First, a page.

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Made in Dagenham, Movie Review

Updated on September 16, 2011
Sally Hawkins
Sally Hawkins
Bob Hoskins
Bob Hoskins
Miranda Richardson as Barbara Castle
Miranda Richardson as Barbara Castle

Made in Dagenham

Made in Dagenham is a nice little independent movie about about a 1968 strike for equal pay by 187 women sewing machine operators at Ford Motor Company's huge Dagenham, UK, automobile plant. For me it seemed as if I were in a time warp to parallel events I experienced many years ago working in General Motors corporate labor relations department.

Made in Dagenham is a serious movie about a serious subject treated with a light touch. It portrays Ford management in the UK and Dearborn headquarters as well as the male dominated UK union in an unfavorable light. Faced with a strike by the women which shut down the entire Dagenham complex Ford threatened UK Labor Party Prime Minister Harold Wildon with moving its British operations out of the country. And the union leaders only reluctantly supported the women strikers after an eloquent speech by Rita O'Grady their leader.Harold Wilson was intimidated by a telephone call from Henry Ford II, and threats by his emissary, Robert Toohey. Barbara Castle, Brown's cabinet minister for labor rebelled against her prime minister and sided with the women. She called Ford's bluff and negotiated a compromise which provided for an immediate raise to 92% of the wage for men and the promise that a law would be passed requiring equal pay for women. Such a law was passed in 1970 which the narrator of the movie claimed was the first in the world. Here I beg to differ with the movie because the law requiring equal pay for women in the United States was passed in 1963.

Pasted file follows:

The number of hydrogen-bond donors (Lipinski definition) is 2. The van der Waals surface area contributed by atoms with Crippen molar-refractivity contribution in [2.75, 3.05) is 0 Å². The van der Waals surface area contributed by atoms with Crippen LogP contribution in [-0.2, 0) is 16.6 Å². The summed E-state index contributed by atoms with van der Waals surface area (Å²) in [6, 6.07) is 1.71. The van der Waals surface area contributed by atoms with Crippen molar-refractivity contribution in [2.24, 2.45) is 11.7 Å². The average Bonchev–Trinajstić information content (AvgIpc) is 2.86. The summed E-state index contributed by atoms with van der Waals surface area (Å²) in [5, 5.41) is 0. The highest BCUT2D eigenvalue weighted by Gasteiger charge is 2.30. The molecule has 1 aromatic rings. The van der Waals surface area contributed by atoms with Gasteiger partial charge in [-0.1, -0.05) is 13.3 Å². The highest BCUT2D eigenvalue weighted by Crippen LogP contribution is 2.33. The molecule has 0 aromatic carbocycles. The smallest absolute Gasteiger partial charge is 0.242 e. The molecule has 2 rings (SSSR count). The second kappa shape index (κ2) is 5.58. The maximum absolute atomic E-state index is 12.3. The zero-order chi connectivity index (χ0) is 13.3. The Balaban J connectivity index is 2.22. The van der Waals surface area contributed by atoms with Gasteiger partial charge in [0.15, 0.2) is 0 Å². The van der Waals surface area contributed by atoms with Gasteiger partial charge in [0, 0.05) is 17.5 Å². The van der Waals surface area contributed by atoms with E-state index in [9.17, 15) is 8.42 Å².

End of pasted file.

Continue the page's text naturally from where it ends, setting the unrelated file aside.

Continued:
I can't think of anyone who could have done a better job playing the movie's heroine, Rita O'Grady, than Sally Hawkins who was perfect for the role. Bob Hoskins delivered his usual competent performance as the one union representative who supported the Ford women. Kenneth Cranham was suitably devious as the head union officer at Dagenham who pretended to support the women while doing his best to undermine their campaign behind their backs. Miranda Richardson was fine as famous woman UK politician Barbara Castle, but I was bothered by the fact that she was apparently made up to look like Margaret Thatcher. As I said the topic of the movie, actual events at Ford Dagenam in 1968, was serious, but the movie was not without humor.

Which brings me to GM circa 1970 where the women sewing machine operators at GM's Fisher Body "cut and sew" plant in Cleveland had filed a lawsuit against General Motors and the UAW under the 1963 equal pay act.. Historically, at Fisher Body Cleveland there had been two sewing classifications--Sewing Machine Operator Heavy and Sewing Machine Operator Light. The "heavy" classification paid 20 cents an hour more than the "light" classification. Not surprisingly, the "heavy" classification was populated entirely by men, and the "light" classification was populated solely by women. Our legal department guru, J. Edmond Dilworth, Jr. Esq., determined that we and the UAW didn't have a leg to stand on, so I accompanied Dilworth, to a settlement meeting with the women's lawyer in Cleveland arranged by our local counsel, Jones Day Reavis and Pogue. A representative of the UAW also attended. I expected that the women's counsel would demand a settlement including back pay to the effective date of the equal pay act or to the maximum under the statute of limitations, but I learned a lesson about the majestic workings of the law in the United States. The case was quickly settled on the basis that, going forward, the women would be paid the same as the men. Back pay was not mentioned. Instead, the negotiations focused on how much General Motors was willing to pay in attorney's fees to the lawyer representing the women.